BighART

BIGhART was founded in NW Tasmania in 1992 by Scott Rankin in Burnie and uses art to highlight hidden injustice and bring it to the mainstream. BIGhART uses; films, theatres, documentaries, events, music, podcasts, apps, digital media, augmented and virtual reality to tell stories of the powerless to inspire others to take action and advise people on how to express their stories in their own way. 

They have worked with over 50 Communities in regional remote and urban places in Australia, which are diverse in their own ways. For BIGhART to work as well as they do, it’s important they are able to connect with the people and to build their trust. 

                 

They work with the communities experiencing high levels of inequality and intergeneration injustice faced by indigenous Australians. Rather than focusing on the problem, their unique projects build on community assets, strengthening vulnerable individuals, and creating long term attitudinal shifts.

 

Other ways of how BIGhART helps other people is by musical theatre performances where they also use the money raised from these to help other projects. It is also good to say that BIGhART has the NEOMAD Neo Learning project based with young people and another project in the Roebourne community.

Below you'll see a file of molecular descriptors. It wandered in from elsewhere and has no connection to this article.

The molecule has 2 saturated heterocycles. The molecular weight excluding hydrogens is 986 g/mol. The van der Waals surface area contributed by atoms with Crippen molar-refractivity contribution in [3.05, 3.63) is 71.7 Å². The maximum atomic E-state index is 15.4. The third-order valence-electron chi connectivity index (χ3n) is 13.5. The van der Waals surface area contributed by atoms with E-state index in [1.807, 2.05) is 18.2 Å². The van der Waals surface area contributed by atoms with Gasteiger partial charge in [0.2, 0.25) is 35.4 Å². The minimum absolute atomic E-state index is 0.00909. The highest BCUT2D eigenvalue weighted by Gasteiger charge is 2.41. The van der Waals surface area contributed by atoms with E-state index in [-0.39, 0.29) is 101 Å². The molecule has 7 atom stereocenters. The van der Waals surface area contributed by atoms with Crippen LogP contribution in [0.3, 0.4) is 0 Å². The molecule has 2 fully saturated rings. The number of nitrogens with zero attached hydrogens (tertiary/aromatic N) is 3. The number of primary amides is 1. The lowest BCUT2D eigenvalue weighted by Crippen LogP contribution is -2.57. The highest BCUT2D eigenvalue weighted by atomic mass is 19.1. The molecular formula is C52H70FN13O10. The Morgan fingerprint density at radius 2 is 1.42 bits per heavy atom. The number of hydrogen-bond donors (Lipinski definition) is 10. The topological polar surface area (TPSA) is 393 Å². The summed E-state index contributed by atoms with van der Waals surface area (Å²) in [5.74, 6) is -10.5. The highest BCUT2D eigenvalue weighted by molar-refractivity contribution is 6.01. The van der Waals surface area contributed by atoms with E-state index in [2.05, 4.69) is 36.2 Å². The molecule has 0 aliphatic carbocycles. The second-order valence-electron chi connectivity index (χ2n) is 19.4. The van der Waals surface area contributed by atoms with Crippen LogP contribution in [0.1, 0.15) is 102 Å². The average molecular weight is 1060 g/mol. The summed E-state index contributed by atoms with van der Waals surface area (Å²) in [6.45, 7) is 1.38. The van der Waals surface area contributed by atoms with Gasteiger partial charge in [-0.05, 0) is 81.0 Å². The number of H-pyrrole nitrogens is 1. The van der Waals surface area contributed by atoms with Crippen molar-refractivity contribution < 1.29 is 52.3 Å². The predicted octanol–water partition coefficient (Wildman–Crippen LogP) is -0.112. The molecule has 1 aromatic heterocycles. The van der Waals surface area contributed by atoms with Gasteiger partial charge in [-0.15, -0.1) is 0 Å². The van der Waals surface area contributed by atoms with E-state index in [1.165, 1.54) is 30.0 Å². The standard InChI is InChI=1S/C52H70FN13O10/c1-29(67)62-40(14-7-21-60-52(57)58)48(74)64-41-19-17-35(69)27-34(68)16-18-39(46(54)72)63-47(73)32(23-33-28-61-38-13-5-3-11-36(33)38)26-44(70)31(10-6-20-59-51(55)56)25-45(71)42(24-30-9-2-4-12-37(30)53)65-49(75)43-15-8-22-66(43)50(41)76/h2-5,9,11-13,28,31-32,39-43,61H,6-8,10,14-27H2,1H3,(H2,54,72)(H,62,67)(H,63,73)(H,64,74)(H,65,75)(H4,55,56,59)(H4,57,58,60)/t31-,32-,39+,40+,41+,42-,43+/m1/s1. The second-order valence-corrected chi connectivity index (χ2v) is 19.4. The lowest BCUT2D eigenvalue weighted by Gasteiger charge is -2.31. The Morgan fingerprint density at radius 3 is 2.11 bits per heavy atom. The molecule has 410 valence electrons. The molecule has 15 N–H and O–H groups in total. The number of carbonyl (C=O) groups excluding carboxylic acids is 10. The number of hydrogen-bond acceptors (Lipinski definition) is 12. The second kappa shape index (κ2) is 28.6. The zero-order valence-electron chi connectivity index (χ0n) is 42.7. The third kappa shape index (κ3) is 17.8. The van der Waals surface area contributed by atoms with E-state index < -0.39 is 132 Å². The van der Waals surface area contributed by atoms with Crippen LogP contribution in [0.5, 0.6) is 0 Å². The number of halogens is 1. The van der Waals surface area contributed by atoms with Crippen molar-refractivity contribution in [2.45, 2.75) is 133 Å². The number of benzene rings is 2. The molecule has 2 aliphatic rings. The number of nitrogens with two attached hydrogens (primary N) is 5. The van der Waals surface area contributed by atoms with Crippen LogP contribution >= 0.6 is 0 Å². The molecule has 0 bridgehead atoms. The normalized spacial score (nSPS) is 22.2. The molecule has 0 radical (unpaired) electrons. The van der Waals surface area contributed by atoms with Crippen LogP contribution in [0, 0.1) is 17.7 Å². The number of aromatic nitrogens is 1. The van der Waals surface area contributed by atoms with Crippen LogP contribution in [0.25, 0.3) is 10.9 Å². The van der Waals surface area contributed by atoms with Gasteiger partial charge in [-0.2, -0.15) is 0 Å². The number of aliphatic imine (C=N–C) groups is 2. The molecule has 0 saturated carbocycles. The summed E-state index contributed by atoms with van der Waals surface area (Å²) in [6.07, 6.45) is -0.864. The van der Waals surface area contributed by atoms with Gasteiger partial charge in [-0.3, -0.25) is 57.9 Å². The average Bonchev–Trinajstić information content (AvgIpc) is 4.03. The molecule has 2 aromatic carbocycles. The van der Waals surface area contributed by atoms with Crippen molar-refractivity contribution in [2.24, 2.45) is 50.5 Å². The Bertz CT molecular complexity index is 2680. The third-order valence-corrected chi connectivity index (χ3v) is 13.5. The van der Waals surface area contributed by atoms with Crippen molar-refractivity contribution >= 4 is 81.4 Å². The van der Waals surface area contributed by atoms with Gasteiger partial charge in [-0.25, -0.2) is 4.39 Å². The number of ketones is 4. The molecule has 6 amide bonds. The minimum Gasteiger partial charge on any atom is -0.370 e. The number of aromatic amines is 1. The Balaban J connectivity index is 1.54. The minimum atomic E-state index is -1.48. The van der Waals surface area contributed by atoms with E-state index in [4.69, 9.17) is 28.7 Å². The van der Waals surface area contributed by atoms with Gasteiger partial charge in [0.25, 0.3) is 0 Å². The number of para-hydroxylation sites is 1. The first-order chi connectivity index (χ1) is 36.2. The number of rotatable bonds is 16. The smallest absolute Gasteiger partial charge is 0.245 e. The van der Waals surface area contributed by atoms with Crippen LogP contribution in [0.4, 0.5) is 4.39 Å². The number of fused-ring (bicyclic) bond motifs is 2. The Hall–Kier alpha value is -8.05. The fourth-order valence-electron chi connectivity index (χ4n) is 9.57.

“I learned how to study art and design at Arbour Vale school. Also, I loved studying Art at Haybrook College. It made me feel so passionate about creating and drawing portraits of cultures.”

BIGhART looks at what's strong rather than what's wrong to make cultural, social and economic change. Scott Rankin was a theatre director in Australia and is recognised by the World Health Organisation for safe communities. Scott has provided new ideas for community cultural development practise in disadvantaged communities. Since 1992, 8,000 people have gone through the organisation and generated performances and art which have ongoing benefits. 

 

The organisation has raised over $50 million which has gone to disadvantaged communities. The early years in Tasmania set the tone for later work in Roebourne where digital and performance projects help children connect with their culture. Creating art to help disadvantaged communities is at the heart of BIGhART.